Maritza Camacho knew the right questions to ask. So, by the way, did fellow journalists Nick Vides, Lauren Spates and Rebecca Bell.
Reporting on the long-term trauma that recent natural disasters have caused to Sonoma County, the staff at Santa Rosa Junior College Oak Leaf knew what to ask for as they all experienced the Tubbs fire and then the Camp fires, Kincade, Walbridge and Glass.
They lived through the trauma of that October night four years ago, the saga of recovery and rebuilding, the stresses of annual fires and smoky skies.
Add in some devastating flooding and air days more dangerous than anyone wants to count, and that meant Camacho, Vides, Spates and Bell didn’t have to do a ton of preliminary research for their journalistic project because they had it. lived.
They were perfectly equipped to ask, basically, what is happening to us? How do these fires, floods and days of poisonous air affect our bodies, our minds, our spirits? And for some, how do these relentless disasters affect our will to continue living in Sonoma County?
The answers to these questions are expertly recounted in their four-part podcast series titled “Chronic disaster, âWhich was secured by a grant of $ 11,000 from Californian humanities support and promote emerging journalists.
Their work was picked up by NPR and is now hosted on NPR sites and among their podcasts.
âThey thought it was very professional, that’s how we felt. We all felt like ‘Wow, this is really good,’ said Anne Belden, the longtime Oak Leaf consultant who oversaw the huge project.
It’s a huge victory for a team that not only flagged and designed the project as a small unit, but did so at the same time that the COVID-19 pandemic was shutting down the college campus. This kept them from working in the same room for months and crippled their efforts to connect to sources.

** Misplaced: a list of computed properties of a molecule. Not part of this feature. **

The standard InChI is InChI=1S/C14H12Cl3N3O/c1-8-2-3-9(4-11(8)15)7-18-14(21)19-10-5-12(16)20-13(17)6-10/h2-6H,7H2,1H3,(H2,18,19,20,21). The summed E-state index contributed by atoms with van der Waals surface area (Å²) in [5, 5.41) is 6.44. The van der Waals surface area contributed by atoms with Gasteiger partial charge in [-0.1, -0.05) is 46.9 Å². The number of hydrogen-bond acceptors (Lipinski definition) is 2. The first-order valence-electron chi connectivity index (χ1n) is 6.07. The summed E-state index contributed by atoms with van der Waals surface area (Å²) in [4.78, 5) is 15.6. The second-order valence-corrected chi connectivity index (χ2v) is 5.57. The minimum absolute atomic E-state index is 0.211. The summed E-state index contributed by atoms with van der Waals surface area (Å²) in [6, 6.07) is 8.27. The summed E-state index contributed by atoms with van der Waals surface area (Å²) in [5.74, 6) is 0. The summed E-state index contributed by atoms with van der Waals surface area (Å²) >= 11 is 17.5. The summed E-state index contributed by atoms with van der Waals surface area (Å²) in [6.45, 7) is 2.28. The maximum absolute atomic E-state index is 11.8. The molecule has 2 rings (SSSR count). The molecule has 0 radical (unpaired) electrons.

Belden immediately knew the importance of NPR’s support. It was validation – of the story, of the report, of the concept, of the delivery.
Belden was driving north from Monterey with her husband when she received the alert. She immediately contacted the group and urged them to jump on Zoom.
âI got to see them,â she says. “I said, ‘It’s on NPR’â¦ They were all crying.”
“We bit this huge project”
In addition to working in a pandemic, the team has gone from journalists who worked primarily on paper, photographs and video, to focusing on audio and delivering their findings in podcast form.
The group had to learn a whole new discipline by recording interviews, plotting storylines and sorting out themes.
The four shared sources and collaborated on interviews, which included scientists, doctors, Reps Jared Huffman and Mike Thompson, Sonoma County Supervisor Lynda Hopkins, as well as SRJC students, a teacher and alumni. high school classmates.
The work lasted from January to just a few weeks ago. There was barely a moment to catch their collective breath.
âWe thought it would be a one-semester project, but we gave up on this huge project,â Belden said. “There were times when I thought ‘This won’t happen.'”
‘What does this mean to us?’
Spates, like her colleagues, was motivated throughout the 9-month project by professional curiosity.
But it was also personal. She has a 2 year old daughter. How did the dangerous breathing conditions affect him day in and day out?
Reports from Spates have found that poor air quality affects children’s brain function, and sturdy filtration systems aren’t extras – they’re essential.
The neurotoxins emitted by fires that destroy homes and everything in them live in the air we breathe, but are also carried into our homes, cars and offices through our shoes and clothing. she discovered.
âThe things we inhale, we don’t necessarily exhale,â a researcher told Spates in Episode 2, âThe Body.â âOnce we’ve been exposed there’s a limit to what we can do. “
âI really hope there is something to learn. Hopefully when people get to the end they’ve learned something new, âSpates said of the project.
She did it.
âWearing a breathing mask outside when there is smoke is good but not enough,â she said. âEven when the smoke is gone, the toxins are there. We live with them much more than we realize.
And bad air isn’t just bad for the lungs, it’s bad for the brain. It affects cognitive function.
“What does this mean to us?” she said.
‘I really thought that was it’
When Camacho said PTSD was not the correct terminology for what residents of Sonoma County went through, she spoke of a place of acquaintance.